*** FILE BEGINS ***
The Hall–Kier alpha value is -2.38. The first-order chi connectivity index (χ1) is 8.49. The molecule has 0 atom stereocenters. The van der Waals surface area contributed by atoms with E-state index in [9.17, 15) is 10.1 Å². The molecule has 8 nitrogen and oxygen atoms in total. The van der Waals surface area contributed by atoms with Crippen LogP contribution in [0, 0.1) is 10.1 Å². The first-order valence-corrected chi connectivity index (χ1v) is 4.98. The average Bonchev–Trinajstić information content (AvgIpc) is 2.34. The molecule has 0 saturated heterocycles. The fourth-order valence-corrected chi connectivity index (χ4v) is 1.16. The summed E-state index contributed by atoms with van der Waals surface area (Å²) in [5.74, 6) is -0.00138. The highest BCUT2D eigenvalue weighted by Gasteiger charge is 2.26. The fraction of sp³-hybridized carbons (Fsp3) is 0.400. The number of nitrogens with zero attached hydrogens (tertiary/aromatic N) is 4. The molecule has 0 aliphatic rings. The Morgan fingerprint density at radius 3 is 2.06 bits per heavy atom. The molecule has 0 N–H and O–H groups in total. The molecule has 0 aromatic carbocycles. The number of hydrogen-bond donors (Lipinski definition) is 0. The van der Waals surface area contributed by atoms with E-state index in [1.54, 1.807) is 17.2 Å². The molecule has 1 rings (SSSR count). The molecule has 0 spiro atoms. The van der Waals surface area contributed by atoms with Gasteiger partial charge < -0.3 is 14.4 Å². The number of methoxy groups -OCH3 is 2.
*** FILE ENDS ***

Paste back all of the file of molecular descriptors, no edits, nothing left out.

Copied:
The Hall–Kier alpha value is -2.38. The first-order chi connectivity index (χ1) is 8.49. The molecule has 0 atom stereocenters. The van der Waals surface area contributed by atoms with E-state index in [9.17, 15) is 10.1 Å². The molecule has 8 nitrogen and oxygen atoms in total. The van der Waals surface area contributed by atoms with Crippen LogP contribution in [0, 0.1) is 10.1 Å². The first-order valence-corrected chi connectivity index (χ1v) is 4.98. The average Bonchev–Trinajstić information content (AvgIpc) is 2.34. The molecule has 0 saturated heterocycles. The fourth-order valence-corrected chi connectivity index (χ4v) is 1.16. The summed E-state index contributed by atoms with van der Waals surface area (Å²) in [5.74, 6) is -0.00138. The highest BCUT2D eigenvalue weighted by Gasteiger charge is 2.26. The fraction of sp³-hybridized carbons (Fsp3) is 0.400. The number of nitrogens with zero attached hydrogens (tertiary/aromatic N) is 4. The molecule has 0 aliphatic rings. The Morgan fingerprint density at radius 3 is 2.06 bits per heavy atom. The molecule has 0 N–H and O–H groups in total. The molecule has 0 aromatic carbocycles. The number of hydrogen-bond donors (Lipinski definition) is 0. The van der Waals surface area contributed by atoms with E-state index in [1.54, 1.807) is 17.2 Å². The molecule has 1 rings (SSSR count). The molecule has 0 spiro atoms. The van der Waals surface area contributed by atoms with Gasteiger partial charge < -0.3 is 14.4 Å². The number of methoxy groups -OCH3 is 2.